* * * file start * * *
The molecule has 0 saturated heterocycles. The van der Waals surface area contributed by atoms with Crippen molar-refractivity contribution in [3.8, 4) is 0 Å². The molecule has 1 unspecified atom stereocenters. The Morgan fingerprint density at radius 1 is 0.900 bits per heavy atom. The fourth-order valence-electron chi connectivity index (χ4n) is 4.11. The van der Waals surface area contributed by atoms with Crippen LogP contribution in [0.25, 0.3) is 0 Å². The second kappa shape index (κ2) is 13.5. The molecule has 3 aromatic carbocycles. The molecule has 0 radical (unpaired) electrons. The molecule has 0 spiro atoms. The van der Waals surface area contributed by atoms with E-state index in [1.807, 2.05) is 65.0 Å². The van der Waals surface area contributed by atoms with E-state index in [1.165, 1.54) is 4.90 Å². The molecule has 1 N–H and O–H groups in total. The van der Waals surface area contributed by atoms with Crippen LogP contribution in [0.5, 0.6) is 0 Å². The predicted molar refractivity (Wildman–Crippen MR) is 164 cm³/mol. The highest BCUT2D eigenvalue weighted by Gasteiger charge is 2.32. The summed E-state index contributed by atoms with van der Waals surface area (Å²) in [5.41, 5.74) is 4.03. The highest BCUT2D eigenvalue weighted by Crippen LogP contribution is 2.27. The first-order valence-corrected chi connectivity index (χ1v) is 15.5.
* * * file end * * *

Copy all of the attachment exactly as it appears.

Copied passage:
The molecule has 0 saturated heterocycles. The van der Waals surface area contributed by atoms with Crippen molar-refractivity contribution in [3.8, 4) is 0 Å². The molecule has 1 unspecified atom stereocenters. The Morgan fingerprint density at radius 1 is 0.900 bits per heavy atom. The fourth-order valence-electron chi connectivity index (χ4n) is 4.11. The van der Waals surface area contributed by atoms with Crippen LogP contribution in [0.25, 0.3) is 0 Å². The second kappa shape index (κ2) is 13.5. The molecule has 3 aromatic carbocycles. The molecule has 0 radical (unpaired) electrons. The molecule has 0 spiro atoms. The van der Waals surface area contributed by atoms with E-state index in [1.807, 2.05) is 65.0 Å². The van der Waals surface area contributed by atoms with E-state index in [1.165, 1.54) is 4.90 Å². The molecule has 1 N–H and O–H groups in total. The van der Waals surface area contributed by atoms with Crippen LogP contribution in [0.5, 0.6) is 0 Å². The predicted molar refractivity (Wildman–Crippen MR) is 164 cm³/mol. The highest BCUT2D eigenvalue weighted by Gasteiger charge is 2.32. The summed E-state index contributed by atoms with van der Waals surface area (Å²) in [5.41, 5.74) is 4.03. The highest BCUT2D eigenvalue weighted by Crippen LogP contribution is 2.27. The first-order valence-corrected chi connectivity index (χ1v) is 15.5.